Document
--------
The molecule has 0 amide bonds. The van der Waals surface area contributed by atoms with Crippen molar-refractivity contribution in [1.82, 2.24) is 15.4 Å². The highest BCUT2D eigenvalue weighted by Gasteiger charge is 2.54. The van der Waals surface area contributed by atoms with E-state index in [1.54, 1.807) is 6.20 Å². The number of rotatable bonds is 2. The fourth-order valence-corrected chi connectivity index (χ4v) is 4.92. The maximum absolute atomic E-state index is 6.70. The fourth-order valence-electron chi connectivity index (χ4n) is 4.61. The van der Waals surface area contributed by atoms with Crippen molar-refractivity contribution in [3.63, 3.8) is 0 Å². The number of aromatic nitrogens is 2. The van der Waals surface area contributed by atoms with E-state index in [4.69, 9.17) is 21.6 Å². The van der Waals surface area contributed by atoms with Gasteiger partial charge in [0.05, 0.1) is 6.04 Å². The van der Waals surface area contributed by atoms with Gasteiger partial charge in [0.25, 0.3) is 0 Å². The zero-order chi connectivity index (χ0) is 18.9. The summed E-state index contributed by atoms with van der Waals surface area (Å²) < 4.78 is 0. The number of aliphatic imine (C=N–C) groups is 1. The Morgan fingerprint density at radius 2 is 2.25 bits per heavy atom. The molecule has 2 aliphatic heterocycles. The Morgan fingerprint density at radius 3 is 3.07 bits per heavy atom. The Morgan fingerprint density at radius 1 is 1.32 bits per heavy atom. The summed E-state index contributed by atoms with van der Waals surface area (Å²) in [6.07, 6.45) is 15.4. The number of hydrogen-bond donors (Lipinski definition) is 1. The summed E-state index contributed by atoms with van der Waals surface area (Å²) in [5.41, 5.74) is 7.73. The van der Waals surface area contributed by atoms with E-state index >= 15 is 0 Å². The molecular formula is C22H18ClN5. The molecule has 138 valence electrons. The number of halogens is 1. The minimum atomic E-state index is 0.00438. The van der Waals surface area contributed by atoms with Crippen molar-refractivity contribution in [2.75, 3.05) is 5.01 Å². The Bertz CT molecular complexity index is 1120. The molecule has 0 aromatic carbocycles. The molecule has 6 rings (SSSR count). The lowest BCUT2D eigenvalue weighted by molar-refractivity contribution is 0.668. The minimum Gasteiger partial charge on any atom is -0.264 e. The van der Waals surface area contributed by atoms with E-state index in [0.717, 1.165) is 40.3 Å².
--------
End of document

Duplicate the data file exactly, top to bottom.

The molecule has 0 amide bonds. The van der Waals surface area contributed by atoms with Crippen molar-refractivity contribution in [1.82, 2.24) is 15.4 Å². The highest BCUT2D eigenvalue weighted by Gasteiger charge is 2.54. The van der Waals surface area contributed by atoms with E-state index in [1.54, 1.807) is 6.20 Å². The number of rotatable bonds is 2. The fourth-order valence-corrected chi connectivity index (χ4v) is 4.92. The maximum absolute atomic E-state index is 6.70. The fourth-order valence-electron chi connectivity index (χ4n) is 4.61. The van der Waals surface area contributed by atoms with Crippen molar-refractivity contribution in [3.63, 3.8) is 0 Å². The number of aromatic nitrogens is 2. The van der Waals surface area contributed by atoms with E-state index in [4.69, 9.17) is 21.6 Å². The van der Waals surface area contributed by atoms with Gasteiger partial charge in [0.05, 0.1) is 6.04 Å². The van der Waals surface area contributed by atoms with Gasteiger partial charge in [0.25, 0.3) is 0 Å². The zero-order chi connectivity index (χ0) is 18.9. The summed E-state index contributed by atoms with van der Waals surface area (Å²) < 4.78 is 0. The number of aliphatic imine (C=N–C) groups is 1. The Morgan fingerprint density at radius 2 is 2.25 bits per heavy atom. The molecule has 2 aliphatic heterocycles. The Morgan fingerprint density at radius 3 is 3.07 bits per heavy atom. The Morgan fingerprint density at radius 1 is 1.32 bits per heavy atom. The summed E-state index contributed by atoms with van der Waals surface area (Å²) in [6.07, 6.45) is 15.4. The number of hydrogen-bond donors (Lipinski definition) is 1. The summed E-state index contributed by atoms with van der Waals surface area (Å²) in [5.41, 5.74) is 7.73. The van der Waals surface area contributed by atoms with E-state index >= 15 is 0 Å². The molecular formula is C22H18ClN5. The molecule has 138 valence electrons. The number of halogens is 1. The minimum atomic E-state index is 0.00438. The van der Waals surface area contributed by atoms with Crippen molar-refractivity contribution in [2.75, 3.05) is 5.01 Å². The Bertz CT molecular complexity index is 1120. The molecule has 0 aromatic carbocycles. The molecule has 6 rings (SSSR count). The lowest BCUT2D eigenvalue weighted by molar-refractivity contribution is 0.668. The minimum Gasteiger partial charge on any atom is -0.264 e. The van der Waals surface area contributed by atoms with E-state index in [0.717, 1.165) is 40.3 Å².